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Thursday, 2 June 2011

Album Review: Pete And The Pirates - One Thousand Pictures

Label: Stolen Recordings
Released: 23rd May

Considering their complete lack of gimmicks, Pete And The Pirates are a pretty spectacular group. With their debut album Little Death quietly sweeping up in 2008's end of year lists - thanks to excellent songwriting and a hearts-on-sleeve approach - they created a lot of anticipation for album number two. One Thousand Pictures may have been a long time coming, but boy is it worth the wait. Exquisitely crafted and finely honed, Pete And The Pirates have surpassed all expectations and released one of the best albums of 2011.

Not that you'd expect that from the understated opening of 'Can't Fish'. Chiming guitars and intervening keyboards cover the percussive splashes in a beautiful melody that's lead by what's Pete And The Pirates signature calling card – a perfect vocal. Chief Pirate Thomas Sanders has a voice that can melt hearts from across the room, and it's this factor that chief links the band back to the days of their debut album. Otherwise musically, things have evolved somewhat.

Frequently more minimal than might be expected, Pete And The Pirates have mastered the motorik beat and deploy it to great effect. Witness lead single from the album 'Come To The Bar'. It's their longest song to date and prominently uses a keyboard over the Krautrock groove with soaring choruses that will put a big silly grin on yr face. Despite the running length of over five minutes it doesn't outstay it's welcome and eventually wobbles itself apart to make way for the metronomic tick of 'Winter 1', a song that takes multiple listens before revealing itself as a whirring masterclass in understatement.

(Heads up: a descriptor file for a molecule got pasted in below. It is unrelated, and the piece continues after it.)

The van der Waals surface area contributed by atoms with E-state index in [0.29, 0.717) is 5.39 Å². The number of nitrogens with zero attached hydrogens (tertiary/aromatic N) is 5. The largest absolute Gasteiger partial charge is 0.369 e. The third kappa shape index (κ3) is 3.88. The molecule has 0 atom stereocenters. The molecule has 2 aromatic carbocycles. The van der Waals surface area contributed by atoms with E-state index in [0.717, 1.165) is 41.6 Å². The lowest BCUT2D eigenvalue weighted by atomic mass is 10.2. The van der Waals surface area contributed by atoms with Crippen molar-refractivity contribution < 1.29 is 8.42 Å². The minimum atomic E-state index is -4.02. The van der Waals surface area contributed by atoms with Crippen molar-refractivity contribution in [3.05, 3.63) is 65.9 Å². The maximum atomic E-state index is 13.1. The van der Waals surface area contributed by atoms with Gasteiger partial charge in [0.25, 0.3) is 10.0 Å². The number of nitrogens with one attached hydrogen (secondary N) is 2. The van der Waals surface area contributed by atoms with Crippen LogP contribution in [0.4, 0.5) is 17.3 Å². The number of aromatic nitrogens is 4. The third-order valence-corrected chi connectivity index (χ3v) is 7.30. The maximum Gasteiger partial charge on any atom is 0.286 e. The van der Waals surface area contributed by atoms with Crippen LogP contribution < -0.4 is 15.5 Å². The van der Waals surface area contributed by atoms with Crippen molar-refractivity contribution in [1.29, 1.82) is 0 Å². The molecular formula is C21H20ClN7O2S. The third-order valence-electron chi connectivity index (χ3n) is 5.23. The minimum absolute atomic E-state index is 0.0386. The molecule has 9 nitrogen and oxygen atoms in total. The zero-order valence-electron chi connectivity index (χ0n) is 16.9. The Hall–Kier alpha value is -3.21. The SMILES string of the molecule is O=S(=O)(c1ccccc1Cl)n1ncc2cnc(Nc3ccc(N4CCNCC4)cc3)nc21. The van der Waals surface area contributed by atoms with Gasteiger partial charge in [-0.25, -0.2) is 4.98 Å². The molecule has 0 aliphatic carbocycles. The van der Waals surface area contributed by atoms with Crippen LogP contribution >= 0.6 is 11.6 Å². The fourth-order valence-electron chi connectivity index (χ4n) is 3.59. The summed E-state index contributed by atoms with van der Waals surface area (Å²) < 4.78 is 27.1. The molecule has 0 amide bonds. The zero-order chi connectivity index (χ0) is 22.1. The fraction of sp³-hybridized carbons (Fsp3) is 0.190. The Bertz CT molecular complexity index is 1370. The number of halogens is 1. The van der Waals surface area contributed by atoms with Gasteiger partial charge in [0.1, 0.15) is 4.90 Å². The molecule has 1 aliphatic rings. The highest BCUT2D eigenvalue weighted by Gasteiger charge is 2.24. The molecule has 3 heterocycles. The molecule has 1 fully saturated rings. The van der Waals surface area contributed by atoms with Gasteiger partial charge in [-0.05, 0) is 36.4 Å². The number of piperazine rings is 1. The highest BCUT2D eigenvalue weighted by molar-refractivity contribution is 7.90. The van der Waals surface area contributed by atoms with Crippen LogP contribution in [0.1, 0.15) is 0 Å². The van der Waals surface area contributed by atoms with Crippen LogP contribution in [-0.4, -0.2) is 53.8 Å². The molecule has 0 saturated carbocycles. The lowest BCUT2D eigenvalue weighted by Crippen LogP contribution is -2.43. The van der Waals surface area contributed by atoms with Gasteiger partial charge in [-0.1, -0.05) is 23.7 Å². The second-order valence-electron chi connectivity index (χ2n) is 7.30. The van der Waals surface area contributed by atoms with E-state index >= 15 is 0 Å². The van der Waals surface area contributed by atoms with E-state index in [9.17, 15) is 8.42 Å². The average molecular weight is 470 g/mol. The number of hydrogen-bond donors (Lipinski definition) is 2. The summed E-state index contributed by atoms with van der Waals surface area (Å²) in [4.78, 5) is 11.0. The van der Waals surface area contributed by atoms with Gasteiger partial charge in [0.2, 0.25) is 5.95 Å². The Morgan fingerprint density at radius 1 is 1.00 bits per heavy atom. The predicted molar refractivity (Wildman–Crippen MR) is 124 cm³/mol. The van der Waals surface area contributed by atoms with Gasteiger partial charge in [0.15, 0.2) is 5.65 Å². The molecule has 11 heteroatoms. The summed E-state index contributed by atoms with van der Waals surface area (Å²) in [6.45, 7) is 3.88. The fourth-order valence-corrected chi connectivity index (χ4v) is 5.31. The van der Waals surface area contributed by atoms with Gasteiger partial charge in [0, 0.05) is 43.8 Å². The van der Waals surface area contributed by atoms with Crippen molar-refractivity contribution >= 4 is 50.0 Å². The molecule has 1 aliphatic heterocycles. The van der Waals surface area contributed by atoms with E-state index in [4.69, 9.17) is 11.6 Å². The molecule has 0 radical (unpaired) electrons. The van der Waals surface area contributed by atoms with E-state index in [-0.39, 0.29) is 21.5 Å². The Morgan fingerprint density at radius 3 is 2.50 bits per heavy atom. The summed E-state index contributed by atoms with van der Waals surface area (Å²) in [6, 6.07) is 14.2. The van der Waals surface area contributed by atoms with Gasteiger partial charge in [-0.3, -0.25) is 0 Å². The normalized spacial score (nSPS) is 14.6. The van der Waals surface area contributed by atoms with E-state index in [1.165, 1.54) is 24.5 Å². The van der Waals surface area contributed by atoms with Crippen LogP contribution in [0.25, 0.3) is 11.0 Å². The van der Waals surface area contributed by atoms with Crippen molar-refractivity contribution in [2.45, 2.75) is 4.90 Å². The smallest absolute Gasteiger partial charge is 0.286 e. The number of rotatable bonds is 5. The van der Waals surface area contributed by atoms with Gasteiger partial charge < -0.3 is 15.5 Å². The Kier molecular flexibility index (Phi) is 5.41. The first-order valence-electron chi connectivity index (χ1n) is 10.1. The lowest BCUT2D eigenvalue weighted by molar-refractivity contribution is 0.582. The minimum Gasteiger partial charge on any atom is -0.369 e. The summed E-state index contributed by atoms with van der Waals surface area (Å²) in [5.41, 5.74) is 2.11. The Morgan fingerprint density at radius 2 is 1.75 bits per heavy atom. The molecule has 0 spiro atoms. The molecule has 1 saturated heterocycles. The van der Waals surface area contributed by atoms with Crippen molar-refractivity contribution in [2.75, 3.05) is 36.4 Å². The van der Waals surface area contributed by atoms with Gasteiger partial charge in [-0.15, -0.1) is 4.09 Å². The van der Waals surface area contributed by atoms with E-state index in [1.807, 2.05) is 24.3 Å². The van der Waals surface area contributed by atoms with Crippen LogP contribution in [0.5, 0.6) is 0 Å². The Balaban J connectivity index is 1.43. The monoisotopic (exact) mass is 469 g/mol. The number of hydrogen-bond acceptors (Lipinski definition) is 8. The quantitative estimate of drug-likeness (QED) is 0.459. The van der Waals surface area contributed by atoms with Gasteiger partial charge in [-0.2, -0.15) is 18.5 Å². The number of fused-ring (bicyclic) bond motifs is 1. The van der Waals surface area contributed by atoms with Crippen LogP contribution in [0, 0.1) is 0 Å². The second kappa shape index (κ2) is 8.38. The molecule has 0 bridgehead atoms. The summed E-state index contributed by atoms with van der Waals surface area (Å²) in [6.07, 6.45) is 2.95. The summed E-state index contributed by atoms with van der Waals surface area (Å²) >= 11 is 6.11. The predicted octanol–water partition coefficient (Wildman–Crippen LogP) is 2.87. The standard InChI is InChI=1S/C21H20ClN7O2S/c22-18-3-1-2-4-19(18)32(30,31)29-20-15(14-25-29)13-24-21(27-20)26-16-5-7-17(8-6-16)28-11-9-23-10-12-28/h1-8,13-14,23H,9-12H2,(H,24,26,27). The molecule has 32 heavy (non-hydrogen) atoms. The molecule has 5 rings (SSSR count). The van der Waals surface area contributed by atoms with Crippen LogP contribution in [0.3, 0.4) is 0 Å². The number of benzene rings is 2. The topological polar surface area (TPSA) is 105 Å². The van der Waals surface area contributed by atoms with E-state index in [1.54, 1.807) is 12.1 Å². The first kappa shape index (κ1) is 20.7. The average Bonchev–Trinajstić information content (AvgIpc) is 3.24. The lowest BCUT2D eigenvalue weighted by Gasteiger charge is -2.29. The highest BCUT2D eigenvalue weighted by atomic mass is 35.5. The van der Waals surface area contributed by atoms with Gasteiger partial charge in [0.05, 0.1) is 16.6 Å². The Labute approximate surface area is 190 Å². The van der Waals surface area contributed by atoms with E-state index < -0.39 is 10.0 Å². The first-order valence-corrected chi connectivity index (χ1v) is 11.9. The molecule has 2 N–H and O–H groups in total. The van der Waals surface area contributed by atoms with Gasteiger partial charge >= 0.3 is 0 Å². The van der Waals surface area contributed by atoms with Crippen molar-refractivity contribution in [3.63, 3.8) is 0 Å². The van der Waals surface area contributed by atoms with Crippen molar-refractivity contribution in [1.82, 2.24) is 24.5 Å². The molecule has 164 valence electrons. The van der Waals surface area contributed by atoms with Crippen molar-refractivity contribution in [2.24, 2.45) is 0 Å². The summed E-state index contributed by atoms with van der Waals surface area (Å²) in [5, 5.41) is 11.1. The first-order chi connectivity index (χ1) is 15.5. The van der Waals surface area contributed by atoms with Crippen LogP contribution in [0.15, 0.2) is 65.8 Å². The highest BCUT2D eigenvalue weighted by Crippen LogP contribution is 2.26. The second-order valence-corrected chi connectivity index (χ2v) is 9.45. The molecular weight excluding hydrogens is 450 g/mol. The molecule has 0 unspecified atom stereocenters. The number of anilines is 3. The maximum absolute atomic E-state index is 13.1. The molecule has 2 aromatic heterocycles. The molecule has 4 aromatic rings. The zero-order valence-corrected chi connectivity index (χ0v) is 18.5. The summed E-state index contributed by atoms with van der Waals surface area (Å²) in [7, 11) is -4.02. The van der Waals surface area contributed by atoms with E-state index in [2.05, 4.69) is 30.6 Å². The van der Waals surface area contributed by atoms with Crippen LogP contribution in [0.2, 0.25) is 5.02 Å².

More conventional is next single 'United'. With bouncy guitars it manages to sound at once a classic and unsteady on it's feet it's the most likely on the record to get stuck in yr head. It's understandable why they've singled it out for radio play but doesn't stand out any more in the context of One Thousand Pictures than The Rumble Strips recalling 'Motorbike' or atmospheric 'Shotgun'.

The latter of these could easily be argued to be one of the best songs on the record. Creeping and broody it's a hell of a departure from Little Death. A steady beat and a drone accompanies the vocal and little else for the most part, before a Morricone style guitar part winds it's way through the fog. But 'Shotgun' has competition – from closer 'Half Moon Street'. The best example of that aforementioned vocal and featuring the lyrics “Don't make me feel stupid, I'll do that on my own” it's a wonderful and memorable way to close such a terrific record.

Aside from an ill-considered (and far too rapid) fade-out on ‘Blood Gets Thin’ (which is later reprised), there are no holes to poke into One Thousand Pictures. What it lacks in giddy anthems such as ‘Mr Understanding’ it makes up for in subtlety and a lasting satisfaction that comes from repeated plays, whilst the three year wait since Little Death is more than made up for by ‘Come To The Bar’ alone.

One Thousand Pictures is where great melodies and refined musicianship meet artistic integrity, refined musicianship and indestructible knack for crafting perfect pop. I think you know which record it is that you need to buy next.

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